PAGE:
Often, the times of greatest desperation are those when we draw closer to God: a core power, a deep understanding. Elnes writes, “(m)any times when my expectations had been disappointed and I felt like God was furthest from me, God had actually drawn closest but had approached from a direction I wasn’t expecting.” The first chapter unfolds engagingly, peeling back layers, interweaving Biblical text with ideas of scholars and mystics. Here are some points of interest together with links for additional reading & information:
- Matthew 14:22-34: Elnes recalls the story of Simon Peter walking on water for a few steps, losing confidence & then sinking, only to be drawn to safety by Jesus. This passage is linked to Jesus calling Simon, Peter (the “Rock”). Matthew 16: 13-19 Peter is the “rock” upon which the church will be built – the “sinking stone” Peter, the one whose faith was shaky enough to need rescue after only a couple of steps. Is the idea the Christian church is built on the firmest of foundations wrong? Is this restrictive concept counter to Jesus’ express wishes? Elnes asks, “(c)ould it be that right failure is more important to Jesus than right belief?”
What do you think about this Biblical interpretation?
- Elnes describes the role of the “dark wood” as a theme in early Christian mysticism: “”While the Dark Wood was called by various names by the mystics— Saint John of the Cross called it the dark night of the soul, Saint Teresa of Avila called it the fifth mansion, Dionysus the Areopagite called it the cloud of unknowing— all of them insisted that the Dark Wood is a place where one receives strange and wondrous gifts whose value vastly exceeds whatever hardships are encountered there. The Dark Wood is where you meet God.”What authors, ancient or modern, can you think of who explored the conversation to which God invites us in the dark wood? What artists have explored these depths? How has their work impacted you?
- Sweet Spots: Elnes likens the natural buoyancy of the human spirit to a rubber ball that will not be held under water, and shoots to the surface as soon as it is given an inch of release: “At no time are you more aware of your native buoyancy than when something deep within you feels like it is being prevented from coming up for air. In the context of your experiences of challenge and struggle within the Dark Wood of life, sweet-spot moments act like homing signals indicating your internal true north.”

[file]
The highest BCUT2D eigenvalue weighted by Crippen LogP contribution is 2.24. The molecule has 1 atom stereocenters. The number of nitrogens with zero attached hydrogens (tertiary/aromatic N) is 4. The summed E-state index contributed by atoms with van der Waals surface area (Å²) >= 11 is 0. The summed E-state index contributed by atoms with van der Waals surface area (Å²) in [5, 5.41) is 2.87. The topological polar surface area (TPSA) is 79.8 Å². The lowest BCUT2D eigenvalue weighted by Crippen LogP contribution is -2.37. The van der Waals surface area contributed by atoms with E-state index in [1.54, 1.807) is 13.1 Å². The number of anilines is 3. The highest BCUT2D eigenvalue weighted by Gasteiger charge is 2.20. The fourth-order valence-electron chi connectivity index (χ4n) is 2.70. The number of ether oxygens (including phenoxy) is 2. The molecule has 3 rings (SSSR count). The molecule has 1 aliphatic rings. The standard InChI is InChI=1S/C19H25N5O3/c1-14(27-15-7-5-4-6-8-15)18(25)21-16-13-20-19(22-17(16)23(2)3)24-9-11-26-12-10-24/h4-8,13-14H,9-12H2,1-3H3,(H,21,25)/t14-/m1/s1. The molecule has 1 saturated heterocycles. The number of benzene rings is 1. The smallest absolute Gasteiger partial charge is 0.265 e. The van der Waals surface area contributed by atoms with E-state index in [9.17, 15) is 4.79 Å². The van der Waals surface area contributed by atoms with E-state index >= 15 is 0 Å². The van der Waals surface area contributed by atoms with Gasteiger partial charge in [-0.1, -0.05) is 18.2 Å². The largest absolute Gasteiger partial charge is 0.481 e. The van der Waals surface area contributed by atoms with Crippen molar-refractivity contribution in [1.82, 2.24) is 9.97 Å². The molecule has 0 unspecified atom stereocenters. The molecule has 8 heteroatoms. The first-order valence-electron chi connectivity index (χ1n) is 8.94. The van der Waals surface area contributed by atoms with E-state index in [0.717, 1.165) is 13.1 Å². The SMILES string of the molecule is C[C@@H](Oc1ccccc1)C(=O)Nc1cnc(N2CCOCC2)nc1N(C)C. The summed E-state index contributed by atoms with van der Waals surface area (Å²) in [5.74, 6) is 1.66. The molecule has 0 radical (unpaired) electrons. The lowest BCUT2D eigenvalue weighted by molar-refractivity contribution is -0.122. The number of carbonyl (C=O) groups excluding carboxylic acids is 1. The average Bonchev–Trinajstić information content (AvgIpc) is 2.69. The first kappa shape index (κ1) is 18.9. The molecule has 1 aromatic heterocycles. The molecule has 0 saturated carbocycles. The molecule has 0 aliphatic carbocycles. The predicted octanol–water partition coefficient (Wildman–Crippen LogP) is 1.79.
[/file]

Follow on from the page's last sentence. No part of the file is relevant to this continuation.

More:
- Mythological Imagination: a tool for the journey in the dark wood – Elnes reminds us that our modern understanding of the world can be overly literal, and can lack the poetic and spiritual depths explored by our forerunners. Be mindful of the mindset you are bringing to the dark wood – are you overly restrictive in your thinking, or are there areas you can expand?
- Unexpected Love: Another partner on the journey in the dark wood is the Holy Spirit – the flowing force connecting all things – breath. Because the Holy Spirit is ever present, like our breath, we may fail to be aware of it. Conversely, the Spirit It is always there, and takes us by surprise. Elnes writes, “No matter how many times the Spirit has knocked at my door, when I open that door I’m startled all over again” When have you been taken surprise in this way?
- For reflection:
Part of what it means to seek the Holy Spirit’s guidance in life’s Dark Wood is to learn how to rearrange the seating arrangement at your inner dinner table on a daily basis in order to hear the Spirit’s quiet, unassuming whispers. Then, like Peter, you are invited to get up and step out on the stormy sea in response to the Spirit’s call. I do not watch for apparitions of Jesus, or the clouds to part or a shaft of light to suddenly stream from the heavens when the Spirit calls, nor do I expect a booming voice to sound from on high. In my experience the Spirit’s voice is more likely to be carried along by inner hunches, sweet-spot moments, and subtle intuitions that gently click something into place that had been out of alignment. Like Peter, too, I have learned that sometimes failure can be a friend. Failure can indicate that something is going right, not wrong. (Elnes, Eric, Gifts of the Dark Wood.)
What did this chapter get you thinking about? What would you like to discuss? Please leave your comments below.